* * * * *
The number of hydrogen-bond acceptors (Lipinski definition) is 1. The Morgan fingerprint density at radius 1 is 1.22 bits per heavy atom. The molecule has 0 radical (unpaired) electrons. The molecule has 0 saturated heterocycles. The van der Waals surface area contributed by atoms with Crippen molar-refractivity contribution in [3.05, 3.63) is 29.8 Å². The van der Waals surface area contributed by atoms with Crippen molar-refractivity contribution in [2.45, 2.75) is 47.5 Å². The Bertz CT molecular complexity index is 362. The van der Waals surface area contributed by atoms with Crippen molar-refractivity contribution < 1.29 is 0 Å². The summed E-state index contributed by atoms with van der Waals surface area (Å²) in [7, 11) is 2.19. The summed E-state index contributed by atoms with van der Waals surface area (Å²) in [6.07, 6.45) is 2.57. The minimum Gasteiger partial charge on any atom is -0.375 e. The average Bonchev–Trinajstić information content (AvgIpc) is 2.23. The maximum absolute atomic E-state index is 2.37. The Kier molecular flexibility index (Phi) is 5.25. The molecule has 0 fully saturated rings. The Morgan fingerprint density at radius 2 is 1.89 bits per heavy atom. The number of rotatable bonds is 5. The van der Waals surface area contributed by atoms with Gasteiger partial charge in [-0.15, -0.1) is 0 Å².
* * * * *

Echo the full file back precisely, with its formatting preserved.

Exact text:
The number of hydrogen-bond acceptors (Lipinski definition) is 1. The Morgan fingerprint density at radius 1 is 1.22 bits per heavy atom. The molecule has 0 radical (unpaired) electrons. The molecule has 0 saturated heterocycles. The van der Waals surface area contributed by atoms with Crippen molar-refractivity contribution in [3.05, 3.63) is 29.8 Å². The van der Waals surface area contributed by atoms with Crippen molar-refractivity contribution in [2.45, 2.75) is 47.5 Å². The Bertz CT molecular complexity index is 362. The van der Waals surface area contributed by atoms with Crippen molar-refractivity contribution < 1.29 is 0 Å². The summed E-state index contributed by atoms with van der Waals surface area (Å²) in [7, 11) is 2.19. The summed E-state index contributed by atoms with van der Waals surface area (Å²) in [6.07, 6.45) is 2.57. The minimum Gasteiger partial charge on any atom is -0.375 e. The average Bonchev–Trinajstić information content (AvgIpc) is 2.23. The maximum absolute atomic E-state index is 2.37. The Kier molecular flexibility index (Phi) is 5.25. The molecule has 0 fully saturated rings. The Morgan fingerprint density at radius 2 is 1.89 bits per heavy atom. The number of rotatable bonds is 5. The van der Waals surface area contributed by atoms with Gasteiger partial charge in [-0.15, -0.1) is 0 Å².